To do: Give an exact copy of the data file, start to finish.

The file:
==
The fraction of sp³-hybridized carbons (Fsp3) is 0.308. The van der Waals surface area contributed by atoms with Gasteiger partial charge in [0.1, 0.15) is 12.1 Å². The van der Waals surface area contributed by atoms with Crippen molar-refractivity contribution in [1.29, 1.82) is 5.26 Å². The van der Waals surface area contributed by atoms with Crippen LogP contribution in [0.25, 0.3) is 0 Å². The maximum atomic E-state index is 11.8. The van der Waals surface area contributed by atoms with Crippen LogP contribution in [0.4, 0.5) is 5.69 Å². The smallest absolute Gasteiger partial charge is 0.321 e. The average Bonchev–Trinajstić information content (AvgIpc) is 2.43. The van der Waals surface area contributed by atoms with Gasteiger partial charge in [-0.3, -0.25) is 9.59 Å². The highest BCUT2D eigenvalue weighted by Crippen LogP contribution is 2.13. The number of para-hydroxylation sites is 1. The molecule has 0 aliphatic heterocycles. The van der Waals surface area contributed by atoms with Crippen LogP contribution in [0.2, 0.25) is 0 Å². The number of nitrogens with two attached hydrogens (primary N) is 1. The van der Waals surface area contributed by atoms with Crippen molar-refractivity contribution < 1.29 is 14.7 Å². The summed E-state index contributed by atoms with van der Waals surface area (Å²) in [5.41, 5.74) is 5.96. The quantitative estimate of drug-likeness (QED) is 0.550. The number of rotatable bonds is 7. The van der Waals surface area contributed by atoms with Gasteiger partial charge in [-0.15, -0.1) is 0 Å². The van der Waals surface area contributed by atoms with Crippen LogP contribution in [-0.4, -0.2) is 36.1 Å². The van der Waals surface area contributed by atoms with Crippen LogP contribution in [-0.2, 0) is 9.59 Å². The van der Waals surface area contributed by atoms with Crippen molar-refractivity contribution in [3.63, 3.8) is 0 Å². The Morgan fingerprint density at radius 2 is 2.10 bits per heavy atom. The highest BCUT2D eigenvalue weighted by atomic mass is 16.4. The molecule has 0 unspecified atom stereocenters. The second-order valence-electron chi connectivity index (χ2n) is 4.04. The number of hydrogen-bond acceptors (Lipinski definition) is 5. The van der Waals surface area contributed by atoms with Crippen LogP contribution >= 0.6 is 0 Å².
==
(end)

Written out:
The fraction of sp³-hybridized carbons (Fsp3) is 0.308. The van der Waals surface area contributed by atoms with Gasteiger partial charge in [0.1, 0.15) is 12.1 Å². The van der Waals surface area contributed by atoms with Crippen molar-refractivity contribution in [1.29, 1.82) is 5.26 Å². The van der Waals surface area contributed by atoms with Crippen LogP contribution in [0.25, 0.3) is 0 Å². The maximum atomic E-state index is 11.8. The van der Waals surface area contributed by atoms with Crippen LogP contribution in [0.4, 0.5) is 5.69 Å². The smallest absolute Gasteiger partial charge is 0.321 e. The average Bonchev–Trinajstić information content (AvgIpc) is 2.43. The van der Waals surface area contributed by atoms with Gasteiger partial charge in [-0.3, -0.25) is 9.59 Å². The highest BCUT2D eigenvalue weighted by Crippen LogP contribution is 2.13. The number of para-hydroxylation sites is 1. The molecule has 0 aliphatic heterocycles. The van der Waals surface area contributed by atoms with Crippen LogP contribution in [0.2, 0.25) is 0 Å². The number of nitrogens with two attached hydrogens (primary N) is 1. The van der Waals surface area contributed by atoms with Crippen molar-refractivity contribution < 1.29 is 14.7 Å². The summed E-state index contributed by atoms with van der Waals surface area (Å²) in [5.41, 5.74) is 5.96. The quantitative estimate of drug-likeness (QED) is 0.550. The number of rotatable bonds is 7. The van der Waals surface area contributed by atoms with Gasteiger partial charge in [-0.15, -0.1) is 0 Å². The van der Waals surface area contributed by atoms with Crippen LogP contribution in [-0.4, -0.2) is 36.1 Å². The van der Waals surface area contributed by atoms with Crippen LogP contribution in [-0.2, 0) is 9.59 Å². The van der Waals surface area contributed by atoms with Crippen molar-refractivity contribution in [3.63, 3.8) is 0 Å². The Morgan fingerprint density at radius 2 is 2.10 bits per heavy atom. The highest BCUT2D eigenvalue weighted by atomic mass is 16.4. The molecule has 0 unspecified atom stereocenters. The second-order valence-electron chi connectivity index (χ2n) is 4.04. The number of hydrogen-bond acceptors (Lipinski definition) is 5. The van der Waals surface area contributed by atoms with Crippen LogP contribution >= 0.6 is 0 Å².